At the market we buy meat, artichokes, peppers, onions – and of course tomatoes – to bring home for his mother. But the market is just the beginning of our foodie day out. The next stop is Abel’s favourite tapas joint La Runda. I order a refreshing tinto de verano (despite the January chill, the sun is shining) and the waiter presents us with the tapas menu – all free with our drinks. I selected the best seafood they had to offer: gamba roja poco heca, quisquillas crudas and cigalas, all caught on the Almeria coast that morning. After all the talk of food we are ravenous, so it is the perfect end to our morning. 

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Abel and writer Kirsty in Almeria

Like all his friends, Abel knows how to cook – exquisite meals using simple produce – by heart. His mother and abuela taught him how to make traditional Spanish dishes as a child and his dad encouraged him to learn and appreciate that art of cutting a jamon. You’ll rarely find their kitchen without a leg of ham taking centre stage on the countertop. 

A cooking lesson from his mum is an inevitable part of the tour and she patiently explains to me the difference between setas and champiñones. While the mushrooms vary wildly in texture, she likes to cook them both the same, swirling in their own juices, with a tonne of olive oil and garlic to help bring out their flavour. 

Then we cook the Almerian grown beef, fried in more thick olive oil to a colour paler than wine but just as vital, the most delicious meat in all of Spain. 

“So simple?” I asked softly, as I cut up chunks of bread. 

“So simple, Cristina! But,” she shrugged, “you know, with the right ingredients -“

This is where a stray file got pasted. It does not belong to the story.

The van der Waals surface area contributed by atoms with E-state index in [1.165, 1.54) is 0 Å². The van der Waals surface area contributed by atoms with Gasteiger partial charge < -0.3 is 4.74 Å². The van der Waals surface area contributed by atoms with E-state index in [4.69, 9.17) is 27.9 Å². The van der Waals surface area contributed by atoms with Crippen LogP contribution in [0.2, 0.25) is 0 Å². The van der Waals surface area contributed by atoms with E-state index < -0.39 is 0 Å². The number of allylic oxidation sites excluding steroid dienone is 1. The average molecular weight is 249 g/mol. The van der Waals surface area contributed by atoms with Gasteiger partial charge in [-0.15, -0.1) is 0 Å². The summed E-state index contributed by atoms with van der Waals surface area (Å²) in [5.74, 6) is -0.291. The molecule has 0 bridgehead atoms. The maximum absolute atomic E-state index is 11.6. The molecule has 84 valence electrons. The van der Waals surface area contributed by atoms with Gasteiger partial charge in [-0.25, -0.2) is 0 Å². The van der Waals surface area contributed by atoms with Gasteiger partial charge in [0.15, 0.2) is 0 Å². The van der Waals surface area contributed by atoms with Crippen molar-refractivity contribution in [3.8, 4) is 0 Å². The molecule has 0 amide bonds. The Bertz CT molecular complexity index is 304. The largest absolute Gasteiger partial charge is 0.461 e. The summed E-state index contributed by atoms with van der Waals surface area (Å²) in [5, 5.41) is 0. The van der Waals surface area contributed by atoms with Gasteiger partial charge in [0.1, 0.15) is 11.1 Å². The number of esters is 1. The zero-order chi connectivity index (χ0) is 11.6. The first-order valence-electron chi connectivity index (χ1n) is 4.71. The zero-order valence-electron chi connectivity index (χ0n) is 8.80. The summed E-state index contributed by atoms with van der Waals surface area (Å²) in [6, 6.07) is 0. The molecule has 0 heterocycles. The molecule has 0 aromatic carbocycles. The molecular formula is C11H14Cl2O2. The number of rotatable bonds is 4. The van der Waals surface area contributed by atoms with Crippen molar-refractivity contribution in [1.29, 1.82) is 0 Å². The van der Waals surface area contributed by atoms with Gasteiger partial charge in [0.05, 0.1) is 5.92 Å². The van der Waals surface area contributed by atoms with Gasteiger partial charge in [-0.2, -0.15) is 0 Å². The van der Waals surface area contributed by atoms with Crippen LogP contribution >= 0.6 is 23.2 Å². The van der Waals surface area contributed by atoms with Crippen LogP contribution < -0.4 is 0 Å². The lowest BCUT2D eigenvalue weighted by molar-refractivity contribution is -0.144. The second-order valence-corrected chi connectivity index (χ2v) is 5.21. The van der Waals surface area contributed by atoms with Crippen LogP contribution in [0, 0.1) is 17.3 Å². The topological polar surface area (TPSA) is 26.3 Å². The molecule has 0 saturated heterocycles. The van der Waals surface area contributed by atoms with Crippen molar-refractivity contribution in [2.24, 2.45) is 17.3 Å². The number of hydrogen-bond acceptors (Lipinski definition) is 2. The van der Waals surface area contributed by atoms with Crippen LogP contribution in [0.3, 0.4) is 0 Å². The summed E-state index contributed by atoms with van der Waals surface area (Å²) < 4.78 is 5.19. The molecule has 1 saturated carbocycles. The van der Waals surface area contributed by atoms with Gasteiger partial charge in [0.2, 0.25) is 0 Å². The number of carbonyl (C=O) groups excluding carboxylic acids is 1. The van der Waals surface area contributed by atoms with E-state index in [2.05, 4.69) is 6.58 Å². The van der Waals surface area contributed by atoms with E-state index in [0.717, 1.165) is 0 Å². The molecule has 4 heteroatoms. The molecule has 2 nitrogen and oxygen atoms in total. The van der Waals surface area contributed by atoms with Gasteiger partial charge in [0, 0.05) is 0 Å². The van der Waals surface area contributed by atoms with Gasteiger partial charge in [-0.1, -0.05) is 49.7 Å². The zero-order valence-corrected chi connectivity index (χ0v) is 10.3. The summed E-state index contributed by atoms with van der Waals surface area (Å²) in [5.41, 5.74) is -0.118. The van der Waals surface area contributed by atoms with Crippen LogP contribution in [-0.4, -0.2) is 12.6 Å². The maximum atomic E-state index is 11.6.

“You never prepare a meal in Almeria without first going to the market for fresh ingredients,” Abel said. “Eating is about food but a cultural experience as well.”

almeria hydroponic greenhouse
Almeria’s greenhouses produce an estimated 3.5 tonnes of veg each year and together with Granada, it supplies about 50% of the European market

When his mum is not cooking up a storm, his father takes over, serving up enormous slabs of perfectly cooked beef and juicy slices of jamon, so succulent they almost taste like butter. Do they always indulge like this? “Yes,” his mum replied. “Which is why on Wednesdays we only eat fruit for lunch,” she said, eyeing up an apple miserably. 

We escaped the fruit salad to dine at, La Consentida, which is fantastic, and recognised widely as the best place to eat in town. And no wonder – it has a fabulous menu of meat, fish, and veggie tapas that are truly exceptional. To add to the fun, each tapa is named after a famous female celebrity and we took great delight in guessing why the owners had chosen to name the sensual cheese and meat dish in honour of Scarlett Johansson and the veggie salad after Sarah Jessica Parker. 

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Delightful tapas at La Consentida

My favourites are the goats cheese served with walnuts and spicy jam chilli spread on rye bread or the Penelope Cruz, a long, thin tostada topped with tomato salsa, chives and two tiny quail eggs. Deciding what to order is a feat in itself.

After the day in Almeria it is time to leave for the Tadeo and embark on an adventure to the desert for a visit to Oasys, where Clint Eastwood filmed his spaghetti westerns. 

It is the end of my Almeria adventure, but with an open fire dinner, a visit to Mini Hollywood and the promise of sunset in the desert still to come, I can’t wait to get started on the next.